Amazon announced Friday that it is shutting down its Prime Pantry food delivery service amid the pandemic as people hunker down and stock up on groceries and supplies.
The Seattle-based firm said it will use the time to restock for an unspecified period of time.
“Pantry is temporarily closed. We’re busy restocking,” states a notice on its website. “Due to high order volumes, Pantry is not accepting new orders at this time. This means that items listed as ‘Ships & Sold from Pantry’ cannot be added to your cart. We apologize for this inconvenience, and are working with our partners to get these items back in stock as quickly as possible.”
But, it warned, “At this time, due to high demand, our other stores may have limited availability and delivery.”
Prime Pantry offers non-perishable groceries like cereal and pasta sauce as well as household products to Prime members.
Amazon’s same-day and next-day grocery services have also suffered delays amid a surge in demand over the CCP virus epidemic.
The Epoch Times refers to the novel coronavirus, which causes the disease COVID-19, as the CCP virus because the Chinese Communist Party’s coverup and mismanagement allowed the virus to spread throughout China and create a global pandemic.
The outbreak has triggered throngs of shoppers to order online, creating shortages of products including cleaning supplies, hand sanitizer, and toilet paper. And on Monday, Amazon said it would hire about 100,000 people across the United States to deal with the demand surge.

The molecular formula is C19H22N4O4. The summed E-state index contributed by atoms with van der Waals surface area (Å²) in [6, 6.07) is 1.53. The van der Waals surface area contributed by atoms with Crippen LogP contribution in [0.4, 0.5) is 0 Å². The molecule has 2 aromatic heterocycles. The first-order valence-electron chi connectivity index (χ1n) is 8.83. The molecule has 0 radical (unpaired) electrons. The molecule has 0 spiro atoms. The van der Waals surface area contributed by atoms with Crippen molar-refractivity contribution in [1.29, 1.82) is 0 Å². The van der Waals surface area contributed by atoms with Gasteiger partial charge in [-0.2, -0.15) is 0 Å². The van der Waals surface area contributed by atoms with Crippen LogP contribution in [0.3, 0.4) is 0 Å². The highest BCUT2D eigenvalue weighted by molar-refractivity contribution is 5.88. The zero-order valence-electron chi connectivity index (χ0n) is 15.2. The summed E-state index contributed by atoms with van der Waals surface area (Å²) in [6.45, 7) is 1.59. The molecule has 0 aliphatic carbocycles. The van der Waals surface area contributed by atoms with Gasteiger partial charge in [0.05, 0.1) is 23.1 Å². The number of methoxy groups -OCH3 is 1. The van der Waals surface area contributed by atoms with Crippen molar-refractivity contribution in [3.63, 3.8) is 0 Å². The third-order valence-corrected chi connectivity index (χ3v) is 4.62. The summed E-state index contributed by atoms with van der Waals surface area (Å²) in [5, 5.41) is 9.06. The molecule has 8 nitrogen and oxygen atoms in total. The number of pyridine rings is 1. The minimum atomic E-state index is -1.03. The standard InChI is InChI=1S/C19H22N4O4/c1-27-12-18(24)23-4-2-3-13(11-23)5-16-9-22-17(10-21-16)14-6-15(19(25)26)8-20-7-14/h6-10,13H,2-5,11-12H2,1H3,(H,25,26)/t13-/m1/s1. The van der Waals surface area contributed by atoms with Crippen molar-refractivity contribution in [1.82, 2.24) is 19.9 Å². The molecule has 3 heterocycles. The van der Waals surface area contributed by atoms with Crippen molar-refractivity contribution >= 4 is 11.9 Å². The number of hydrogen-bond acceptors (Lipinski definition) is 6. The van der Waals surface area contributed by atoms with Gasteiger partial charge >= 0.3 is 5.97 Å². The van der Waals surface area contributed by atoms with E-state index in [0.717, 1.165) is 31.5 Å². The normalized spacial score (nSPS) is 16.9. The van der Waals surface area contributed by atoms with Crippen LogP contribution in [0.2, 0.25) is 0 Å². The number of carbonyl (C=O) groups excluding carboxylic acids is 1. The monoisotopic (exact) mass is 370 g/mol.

The chain said it will also reduce the bandwidth on Prime Video streaming services to lessen the strain on Internet broadband. YouTube and Netflix have made similar announcements in recent days.
“We support the need for careful management of telecom services to ensure they can handle the increased internet demand with so many people now at home full-time due to Covid-19,” a spokesperson with Amazon told The Guardian. “Prime Video is working with local authorities and internet service providers where needed to help mitigate any network congestion.”
Also this week, Amazon said that one of its hourly employees contracted the CCP virus in New York, while Amazon’s top operations executive said it was “all recommended precautions in our buildings and stores to keep people healthy,” according to the Seattle Times.